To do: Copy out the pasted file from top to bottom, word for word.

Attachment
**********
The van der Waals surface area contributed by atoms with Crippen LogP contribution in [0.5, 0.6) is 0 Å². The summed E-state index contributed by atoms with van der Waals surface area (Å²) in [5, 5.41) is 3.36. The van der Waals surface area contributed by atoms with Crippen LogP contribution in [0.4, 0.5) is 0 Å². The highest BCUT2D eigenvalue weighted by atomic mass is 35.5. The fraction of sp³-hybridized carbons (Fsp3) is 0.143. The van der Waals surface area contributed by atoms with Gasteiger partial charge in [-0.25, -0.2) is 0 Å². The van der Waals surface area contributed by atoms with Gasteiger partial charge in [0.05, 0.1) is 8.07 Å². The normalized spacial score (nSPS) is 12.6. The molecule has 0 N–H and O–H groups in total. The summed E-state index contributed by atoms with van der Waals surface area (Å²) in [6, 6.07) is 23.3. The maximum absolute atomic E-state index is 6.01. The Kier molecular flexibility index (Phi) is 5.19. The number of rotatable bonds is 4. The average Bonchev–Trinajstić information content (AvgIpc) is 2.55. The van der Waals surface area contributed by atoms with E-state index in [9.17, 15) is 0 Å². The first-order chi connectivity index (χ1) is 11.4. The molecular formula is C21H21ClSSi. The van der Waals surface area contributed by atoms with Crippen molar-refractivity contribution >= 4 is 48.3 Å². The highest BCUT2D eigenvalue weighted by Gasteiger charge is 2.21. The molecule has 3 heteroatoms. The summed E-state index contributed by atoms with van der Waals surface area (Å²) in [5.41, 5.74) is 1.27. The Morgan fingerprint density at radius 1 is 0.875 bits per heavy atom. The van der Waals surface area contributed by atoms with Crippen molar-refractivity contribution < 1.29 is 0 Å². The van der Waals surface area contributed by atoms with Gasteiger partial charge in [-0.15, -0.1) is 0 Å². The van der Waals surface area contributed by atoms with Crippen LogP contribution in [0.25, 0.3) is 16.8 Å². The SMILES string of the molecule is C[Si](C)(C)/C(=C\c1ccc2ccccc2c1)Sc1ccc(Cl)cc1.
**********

The van der Waals surface area contributed by atoms with Crippen LogP contribution in [0.5, 0.6) is 0 Å². The summed E-state index contributed by atoms with van der Waals surface area (Å²) in [5, 5.41) is 3.36. The van der Waals surface area contributed by atoms with Crippen LogP contribution in [0.4, 0.5) is 0 Å². The highest BCUT2D eigenvalue weighted by atomic mass is 35.5. The fraction of sp³-hybridized carbons (Fsp3) is 0.143. The van der Waals surface area contributed by atoms with Gasteiger partial charge in [-0.25, -0.2) is 0 Å². The van der Waals surface area contributed by atoms with Gasteiger partial charge in [0.05, 0.1) is 8.07 Å². The normalized spacial score (nSPS) is 12.6. The molecule has 0 N–H and O–H groups in total. The summed E-state index contributed by atoms with van der Waals surface area (Å²) in [6, 6.07) is 23.3. The maximum absolute atomic E-state index is 6.01. The Kier molecular flexibility index (Phi) is 5.19. The number of rotatable bonds is 4. The average Bonchev–Trinajstić information content (AvgIpc) is 2.55. The van der Waals surface area contributed by atoms with E-state index in [9.17, 15) is 0 Å². The first-order chi connectivity index (χ1) is 11.4. The molecular formula is C21H21ClSSi. The van der Waals surface area contributed by atoms with Crippen molar-refractivity contribution >= 4 is 48.3 Å². The highest BCUT2D eigenvalue weighted by Gasteiger charge is 2.21. The molecule has 3 heteroatoms. The summed E-state index contributed by atoms with van der Waals surface area (Å²) in [5.41, 5.74) is 1.27. The Morgan fingerprint density at radius 1 is 0.875 bits per heavy atom. The van der Waals surface area contributed by atoms with Crippen molar-refractivity contribution < 1.29 is 0 Å². The van der Waals surface area contributed by atoms with Gasteiger partial charge in [-0.15, -0.1) is 0 Å². The van der Waals surface area contributed by atoms with Crippen LogP contribution in [0.25, 0.3) is 16.8 Å². The SMILES string of the molecule is C[Si](C)(C)/C(=C\c1ccc2ccccc2c1)Sc1ccc(Cl)cc1.